- AFIN research group, Universitat Autonoma de Barcelona (UAB): http://grupsderecerca.uab.cat/afin/
- Paliativa Asociacion Civil, Argentina: Non-governmental organisation focused on improving the delivery of palliative care in LMICs:
- Our collaborators
Professor Linda Whiteford
Linda M. Whiteford holds a PhD and MA in Anthropology, and a Master’s degree in Public Health. She is Professor Emerita of Anthropology and Founding Co-Director of the World Health Organization Collaborating Center for Social Marketing for Social Justice at USF. She helped establish the dual degree program between the USF department of anthropology and the College of Public Health; and graduate certificates in ‘Health, Water, and Culture’ with USF anthropology and the Colleges of Engineering and Public Health; a graduate certificate in Medical Anthropology; helped establish the USF Centers for Community and Public Scholarship, Sustainability, and USF World. In addition, she has represented USF internationally in Ghana, Cambodia, Thailand, China, Exeter, Dubrovnik, and London.
Dr. Whiteford has consulted for WHO, PAHO, USAID, the World Bank, and the Canadian Agency for International Development on projects in Bolivia, Ecuador, Antigua, Barbados and Mexico. She chaired the department of Anthropology, and was President of the Society for Applied Anthropology. She also served USF as Vice Provost for Program Development and Review, Associate Vice President for Global Strategies and International Affairs, and Associate Vice President for Strategic Initiatives. In 2019 Dr. Whiteford was awarded the prestigious Sol Tax Prize for Distinguished Service to the Profession by the Society for Applied Anthropology. Previously she was selected to be ‘Scholar of the Year’ at Santa Clara University, and also at St. Mary’s College of Maryland. She has received six Senior Researcher National Science Foundation research awards, and six School for Advanced Seminar awards, and as well as other research awards for investigations in the Dominican Republic, Puerto Rico, Cuba and countries in Central and South America.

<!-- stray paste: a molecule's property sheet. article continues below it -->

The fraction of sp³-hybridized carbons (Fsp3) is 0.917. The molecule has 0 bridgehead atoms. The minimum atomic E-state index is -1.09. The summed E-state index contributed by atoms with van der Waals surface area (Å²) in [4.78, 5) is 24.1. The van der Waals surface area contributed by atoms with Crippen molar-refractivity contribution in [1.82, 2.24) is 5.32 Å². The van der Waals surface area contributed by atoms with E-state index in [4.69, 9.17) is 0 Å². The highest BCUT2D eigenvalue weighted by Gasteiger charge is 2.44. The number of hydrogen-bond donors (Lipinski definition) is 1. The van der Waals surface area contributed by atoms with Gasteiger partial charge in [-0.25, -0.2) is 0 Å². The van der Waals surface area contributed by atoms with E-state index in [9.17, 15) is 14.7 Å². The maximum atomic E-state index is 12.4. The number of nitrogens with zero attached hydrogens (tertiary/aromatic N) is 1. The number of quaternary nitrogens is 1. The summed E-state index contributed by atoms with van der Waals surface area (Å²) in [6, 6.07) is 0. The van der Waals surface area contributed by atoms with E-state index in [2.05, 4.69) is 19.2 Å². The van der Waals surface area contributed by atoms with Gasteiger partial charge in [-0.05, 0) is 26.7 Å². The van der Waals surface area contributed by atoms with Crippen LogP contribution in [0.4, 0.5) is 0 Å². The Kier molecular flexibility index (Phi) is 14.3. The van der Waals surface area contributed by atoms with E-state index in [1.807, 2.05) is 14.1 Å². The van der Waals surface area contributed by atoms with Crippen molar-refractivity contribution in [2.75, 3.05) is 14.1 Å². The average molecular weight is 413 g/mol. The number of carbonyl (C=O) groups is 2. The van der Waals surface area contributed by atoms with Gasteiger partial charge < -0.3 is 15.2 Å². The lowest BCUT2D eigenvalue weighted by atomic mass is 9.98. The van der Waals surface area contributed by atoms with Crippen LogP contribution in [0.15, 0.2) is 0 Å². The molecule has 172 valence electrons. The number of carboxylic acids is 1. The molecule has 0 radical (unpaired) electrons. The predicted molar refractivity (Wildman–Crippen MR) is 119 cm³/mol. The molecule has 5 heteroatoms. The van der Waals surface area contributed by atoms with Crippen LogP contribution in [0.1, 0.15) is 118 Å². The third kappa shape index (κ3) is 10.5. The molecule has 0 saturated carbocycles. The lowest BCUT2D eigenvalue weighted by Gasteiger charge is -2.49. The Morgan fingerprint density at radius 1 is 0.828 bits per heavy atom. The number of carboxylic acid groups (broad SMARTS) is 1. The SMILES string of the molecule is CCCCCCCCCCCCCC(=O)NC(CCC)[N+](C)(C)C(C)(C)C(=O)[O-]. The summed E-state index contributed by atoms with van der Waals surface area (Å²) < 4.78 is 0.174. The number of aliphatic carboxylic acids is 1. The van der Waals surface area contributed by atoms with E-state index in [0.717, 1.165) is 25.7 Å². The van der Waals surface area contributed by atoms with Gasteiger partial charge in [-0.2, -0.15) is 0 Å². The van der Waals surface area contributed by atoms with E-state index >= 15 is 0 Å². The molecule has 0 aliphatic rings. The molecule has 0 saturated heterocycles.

Her books include: Community Participatory Involvement: A Sustainable Model for Global Public Health (2015); Anthropology and the Engaged University: New Vision for the Discipline Within Higher Education (2013); Global Health in Times of Violence (2010), Primary Health Care in Cuba: The Other Revolution (2008); Anthropological Ethics for Research and Practice (2008); and Globalization, Water and Health: Resources in Times of Scarcity (2005); Global Health Policy, Local Realities: The Fallacy of the Level Playing Field (2000); and New Approached to Human Reproduction (1985).
Duncan is a registrar in anaesthesia in London. He is currently completing a PhD evaluating the national Perioperative Quality Improvement Programme (PQIP) led by the Royal College of Anaesthetists. He is interested in exploring the use of data for improvement in the NHS, as well as improving the capacity and quality of perioperative care in Low and Middle Income Countries (LMICs).
He completed his first degree in Natural Sciences (Physics) at Peterhouse, Cambridge, and then worked as a financial derivatives trader for four years before qualifying in Medicine at Green College, Oxford.
What are we working on?
- Rapid research tool: Development of a rapid anthropological assessment in the field tool for the Social Science in Humanitarian Action Platform (SSHAP)- OFDA.
- Design and reporting standards for rapid qualitative research: these standards are being developed by doctoral student Stephanie Kumpunen (DAHR, UCL) through her thesis: A critical analysis and development of rapid ethnographies in healthcare quality improvement.
- Public Health Responder Needs Survey (PHRNS): development of a survey to capture public health responders’ (e.g. frontline response teams, health authorities, researchers, etc.) opinions regarding their primary needs and problems encountered when responding to public health emergencies.